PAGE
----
Here’s the rub for runners: About half of you will get injured with five of the most common injuries—Achilles tendonitis, iliotibial band syndrome, plantar fasciitis, runner’s knee and shin splints.
But you can avoid these injuries by choosing the right shoes, doing the right preparation and listening to your body. Run pain free with these tips:
- Shin splints—inflammation of the muscles or tendons around your shinbone—are marked by pain along the inside or outside of your shins that you usually feel as you start a run. If you already have them: Ice the area and stretch your calf muscles. Skip your daily jogs until the pain eases. Prevent it: Increase distance slowly. If you have flat feet, you’re more prone to shin splints, talk to your doctor about orthotics.
- Pain near your kneecap that hurts more when you run downhill or go down steps is probably runner’s knee, an irritation of the cartilage located under your kneecap. If you already have it: Ice your knee for 10 to 15 minutes after a run. Don’t run on consecutive days, and cut your runs in half. Prevent it: Runner’s knee is linked to weak hip rotator muscles, so strengthen your outer hip muscles with side-lying leg lifts or clamshells (lie on your side with your knees bent; lift your top leg, keeping your heels together).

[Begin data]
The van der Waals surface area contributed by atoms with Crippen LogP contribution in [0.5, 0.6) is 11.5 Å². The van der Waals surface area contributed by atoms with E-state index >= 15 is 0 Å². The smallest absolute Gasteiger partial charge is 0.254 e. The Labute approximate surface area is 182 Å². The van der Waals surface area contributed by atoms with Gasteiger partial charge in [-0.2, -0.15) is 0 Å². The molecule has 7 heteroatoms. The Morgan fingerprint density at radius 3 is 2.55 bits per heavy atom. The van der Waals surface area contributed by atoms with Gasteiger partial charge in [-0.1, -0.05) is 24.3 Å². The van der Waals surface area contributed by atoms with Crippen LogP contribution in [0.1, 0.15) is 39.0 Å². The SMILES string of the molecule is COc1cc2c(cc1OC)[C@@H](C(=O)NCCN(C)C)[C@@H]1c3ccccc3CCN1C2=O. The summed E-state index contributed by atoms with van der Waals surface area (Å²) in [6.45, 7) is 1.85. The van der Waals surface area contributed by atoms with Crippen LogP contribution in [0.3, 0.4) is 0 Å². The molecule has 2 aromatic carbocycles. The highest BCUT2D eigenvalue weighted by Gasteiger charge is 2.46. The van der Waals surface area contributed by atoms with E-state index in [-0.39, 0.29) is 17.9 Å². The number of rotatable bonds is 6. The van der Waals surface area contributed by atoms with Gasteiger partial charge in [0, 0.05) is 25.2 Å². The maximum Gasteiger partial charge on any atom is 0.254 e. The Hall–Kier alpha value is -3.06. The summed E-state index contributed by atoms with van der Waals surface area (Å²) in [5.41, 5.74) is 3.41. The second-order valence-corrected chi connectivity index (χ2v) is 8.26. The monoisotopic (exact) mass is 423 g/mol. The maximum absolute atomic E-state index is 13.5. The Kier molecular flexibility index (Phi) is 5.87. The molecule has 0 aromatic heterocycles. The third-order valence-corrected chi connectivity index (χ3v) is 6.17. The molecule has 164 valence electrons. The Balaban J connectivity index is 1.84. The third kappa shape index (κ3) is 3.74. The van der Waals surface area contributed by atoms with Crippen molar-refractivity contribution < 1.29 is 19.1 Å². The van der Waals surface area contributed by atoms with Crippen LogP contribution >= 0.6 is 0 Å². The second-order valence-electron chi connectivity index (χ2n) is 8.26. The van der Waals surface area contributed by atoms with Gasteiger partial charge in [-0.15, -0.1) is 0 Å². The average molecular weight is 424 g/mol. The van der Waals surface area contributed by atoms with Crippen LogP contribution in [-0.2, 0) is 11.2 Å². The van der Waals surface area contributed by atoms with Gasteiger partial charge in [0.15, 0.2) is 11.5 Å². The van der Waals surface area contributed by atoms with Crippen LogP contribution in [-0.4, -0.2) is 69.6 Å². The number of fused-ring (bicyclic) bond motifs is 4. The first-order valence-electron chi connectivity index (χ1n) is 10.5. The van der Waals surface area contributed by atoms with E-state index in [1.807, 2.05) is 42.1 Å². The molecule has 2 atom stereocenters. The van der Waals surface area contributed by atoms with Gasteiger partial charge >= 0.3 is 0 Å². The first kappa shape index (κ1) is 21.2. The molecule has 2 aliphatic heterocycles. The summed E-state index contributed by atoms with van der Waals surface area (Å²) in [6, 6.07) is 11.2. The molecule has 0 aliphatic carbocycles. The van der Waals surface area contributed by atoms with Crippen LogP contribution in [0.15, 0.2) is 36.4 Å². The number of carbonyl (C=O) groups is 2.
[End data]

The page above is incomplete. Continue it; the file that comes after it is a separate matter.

- Plantar fasciitis is inflammation of the planta fascia, the band of connective tissue that gives your arch support. If you feel pain along the bottom of your foot near your heel, this is the likely cause. If you already have it: Roll the sole of your foot on a frozen water bottle. Prevent it: Give stilettos and flip-flops a rest.
- Pain along the back of your leg, near your heel, is Achilles tendonitis. This inflammation of the Achilles, the largest tendon in your body, is often caused by tight calf muscles. If you already have it: Don’t run. Give a low-impact activity, coupled with cross-training, a try for a few weeks. Prevent it: Build strength by rising up on the ball of your foot, and then slowly lowering for six counts. Do three sets of 12 to 15 reps per leg twice a day.
- Iliotibial band syndrome occurs when the iliotibial band, a tendon that runs from your hip to your knee becomes tight, typically from overuse. This creates tension on the fluid sacs located at your knee and hip joints, causing pain and swelling on the outside of your knee. If you already have it: Ice the area and stop running for a few weeks. Cycling or another low-impact activity is fine. Prevent it: Add strength-building exercises (think: hip raises) to your workouts. Use a foam roller on the sides of your hips to break up tissue adhesions.
This post appeared first on Black Health Matters.
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